My husband Bryan and I were in Glasgow until Autumn, 2015. We loved Glasgow, but because I was working online, we had no reason to stay once Bryan’s contract started edging toward completion. With my work location independent, I told my him to look for the right job; I could move anywhere. He needed to make a difficult transition from being a post-doc to the private sector, and he found a position he was excited about in Nottingham’s Biocity.
We were happy to move to Nottingham, a dynamic medium-sized city with an interesting history, a couple of universities and plenty going on. Some of the other biotech-heavy areas in the UK aren’t as attractive.
When we moved, I immediately started looking for a coworking space in Nottingham. I found business centres, hot-desking facilities run by large property corporations and a few things I wasn’t sure I was eligible for. I didn’t find anything like Collabor8te or Workantile.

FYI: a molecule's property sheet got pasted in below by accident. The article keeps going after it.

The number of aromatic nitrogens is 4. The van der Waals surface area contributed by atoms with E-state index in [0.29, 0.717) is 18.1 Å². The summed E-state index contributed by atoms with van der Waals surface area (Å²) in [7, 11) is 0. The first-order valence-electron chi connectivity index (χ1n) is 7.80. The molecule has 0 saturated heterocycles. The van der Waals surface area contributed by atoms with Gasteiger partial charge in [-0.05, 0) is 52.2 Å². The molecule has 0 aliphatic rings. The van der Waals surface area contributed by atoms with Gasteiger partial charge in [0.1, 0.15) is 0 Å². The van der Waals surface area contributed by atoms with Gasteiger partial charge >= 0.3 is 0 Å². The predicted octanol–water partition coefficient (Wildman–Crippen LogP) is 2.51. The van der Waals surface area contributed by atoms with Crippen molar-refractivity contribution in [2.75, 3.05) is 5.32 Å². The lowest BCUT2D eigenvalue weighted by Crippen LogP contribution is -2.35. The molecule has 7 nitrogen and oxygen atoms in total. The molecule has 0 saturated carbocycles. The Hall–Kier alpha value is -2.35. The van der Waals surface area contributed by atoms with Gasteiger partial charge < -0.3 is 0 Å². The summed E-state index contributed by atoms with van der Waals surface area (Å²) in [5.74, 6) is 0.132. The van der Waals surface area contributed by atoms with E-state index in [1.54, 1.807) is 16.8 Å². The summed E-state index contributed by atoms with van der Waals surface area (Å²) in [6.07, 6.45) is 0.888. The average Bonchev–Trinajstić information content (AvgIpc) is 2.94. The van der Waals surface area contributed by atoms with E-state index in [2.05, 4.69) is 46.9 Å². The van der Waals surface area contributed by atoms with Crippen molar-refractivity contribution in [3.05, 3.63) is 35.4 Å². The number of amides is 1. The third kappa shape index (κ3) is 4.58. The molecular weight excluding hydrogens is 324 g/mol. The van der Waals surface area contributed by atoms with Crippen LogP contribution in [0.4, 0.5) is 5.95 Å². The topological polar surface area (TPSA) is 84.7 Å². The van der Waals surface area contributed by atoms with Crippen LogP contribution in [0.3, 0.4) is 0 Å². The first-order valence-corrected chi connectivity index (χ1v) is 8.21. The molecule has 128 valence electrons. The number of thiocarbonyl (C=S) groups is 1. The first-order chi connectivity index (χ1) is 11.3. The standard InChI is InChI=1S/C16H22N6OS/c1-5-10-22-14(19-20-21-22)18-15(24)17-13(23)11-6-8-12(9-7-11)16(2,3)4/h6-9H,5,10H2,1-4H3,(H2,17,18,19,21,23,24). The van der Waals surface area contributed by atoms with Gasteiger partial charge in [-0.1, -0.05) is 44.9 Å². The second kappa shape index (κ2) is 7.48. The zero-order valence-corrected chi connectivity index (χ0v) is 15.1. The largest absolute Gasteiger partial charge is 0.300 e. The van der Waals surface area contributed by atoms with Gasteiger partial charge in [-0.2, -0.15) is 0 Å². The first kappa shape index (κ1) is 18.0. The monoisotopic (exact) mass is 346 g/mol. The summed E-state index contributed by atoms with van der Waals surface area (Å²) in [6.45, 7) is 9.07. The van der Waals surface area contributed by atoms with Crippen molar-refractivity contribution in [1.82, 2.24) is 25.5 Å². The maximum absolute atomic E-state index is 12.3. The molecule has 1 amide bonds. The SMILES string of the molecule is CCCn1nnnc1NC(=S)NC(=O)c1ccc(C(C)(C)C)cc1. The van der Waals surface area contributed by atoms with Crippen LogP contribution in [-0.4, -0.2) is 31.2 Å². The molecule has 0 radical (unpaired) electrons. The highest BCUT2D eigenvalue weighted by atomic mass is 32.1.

I joined one of the corporate spaces just to have a place to go. It was affordable, but I never wanted to work there. It felt oppressive in the same way as the large-company offices where I’d worked early in my career. Instead, I found myself working out of a local coffee shop in Sherwood: Divine Coffee House.
It wasn’t long before I was obsessed with the idea of starting a new coworking space in Nottingham: one that was industry and socially inclusive, like Collabor8te and Workantile. A place designed around things that matter to self employed people: community, creativity, productivity, and flexibility: an inspiring space where people would want to work.
I came up with a name, reserved some URLs, built this website, put together a survey, had some business cards printed and started attending networking events, testing the waters.